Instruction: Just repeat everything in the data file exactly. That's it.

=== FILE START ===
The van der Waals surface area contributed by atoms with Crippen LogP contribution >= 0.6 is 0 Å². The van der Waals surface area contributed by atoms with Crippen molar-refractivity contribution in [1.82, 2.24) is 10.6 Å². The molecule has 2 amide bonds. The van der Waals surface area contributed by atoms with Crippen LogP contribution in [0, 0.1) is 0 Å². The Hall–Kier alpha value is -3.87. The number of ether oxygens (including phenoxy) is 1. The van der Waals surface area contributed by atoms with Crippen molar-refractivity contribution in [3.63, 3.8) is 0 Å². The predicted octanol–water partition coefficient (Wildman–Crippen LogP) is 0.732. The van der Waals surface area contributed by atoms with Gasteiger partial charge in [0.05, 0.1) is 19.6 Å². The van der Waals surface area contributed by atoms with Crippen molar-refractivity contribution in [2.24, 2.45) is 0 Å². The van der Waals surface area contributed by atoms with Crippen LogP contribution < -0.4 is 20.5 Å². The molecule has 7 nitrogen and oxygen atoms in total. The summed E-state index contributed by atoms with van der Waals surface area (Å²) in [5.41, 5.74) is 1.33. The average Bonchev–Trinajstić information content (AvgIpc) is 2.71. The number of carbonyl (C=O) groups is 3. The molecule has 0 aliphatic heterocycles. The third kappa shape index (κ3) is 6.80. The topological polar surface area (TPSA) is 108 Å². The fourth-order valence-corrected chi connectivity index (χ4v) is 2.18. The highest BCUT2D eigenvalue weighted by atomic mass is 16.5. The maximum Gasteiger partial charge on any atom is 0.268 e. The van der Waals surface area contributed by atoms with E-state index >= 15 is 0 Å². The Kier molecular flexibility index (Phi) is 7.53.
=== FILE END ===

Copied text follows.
The van der Waals surface area contributed by atoms with Crippen LogP contribution >= 0.6 is 0 Å². The van der Waals surface area contributed by atoms with Crippen molar-refractivity contribution in [1.82, 2.24) is 10.6 Å². The molecule has 2 amide bonds. The van der Waals surface area contributed by atoms with Crippen LogP contribution in [0, 0.1) is 0 Å². The Hall–Kier alpha value is -3.87. The number of ether oxygens (including phenoxy) is 1. The van der Waals surface area contributed by atoms with Crippen molar-refractivity contribution in [3.63, 3.8) is 0 Å². The predicted octanol–water partition coefficient (Wildman–Crippen LogP) is 0.732. The van der Waals surface area contributed by atoms with Gasteiger partial charge in [0.05, 0.1) is 19.6 Å². The van der Waals surface area contributed by atoms with Crippen molar-refractivity contribution in [2.24, 2.45) is 0 Å². The van der Waals surface area contributed by atoms with Crippen LogP contribution < -0.4 is 20.5 Å². The molecule has 7 nitrogen and oxygen atoms in total. The summed E-state index contributed by atoms with van der Waals surface area (Å²) in [5.41, 5.74) is 1.33. The average Bonchev–Trinajstić information content (AvgIpc) is 2.71. The number of carbonyl (C=O) groups is 3. The molecule has 0 aliphatic heterocycles. The third kappa shape index (κ3) is 6.80. The topological polar surface area (TPSA) is 108 Å². The fourth-order valence-corrected chi connectivity index (χ4v) is 2.18. The highest BCUT2D eigenvalue weighted by atomic mass is 16.5. The maximum Gasteiger partial charge on any atom is 0.268 e. The van der Waals surface area contributed by atoms with E-state index >= 15 is 0 Å². The Kier molecular flexibility index (Phi) is 7.53.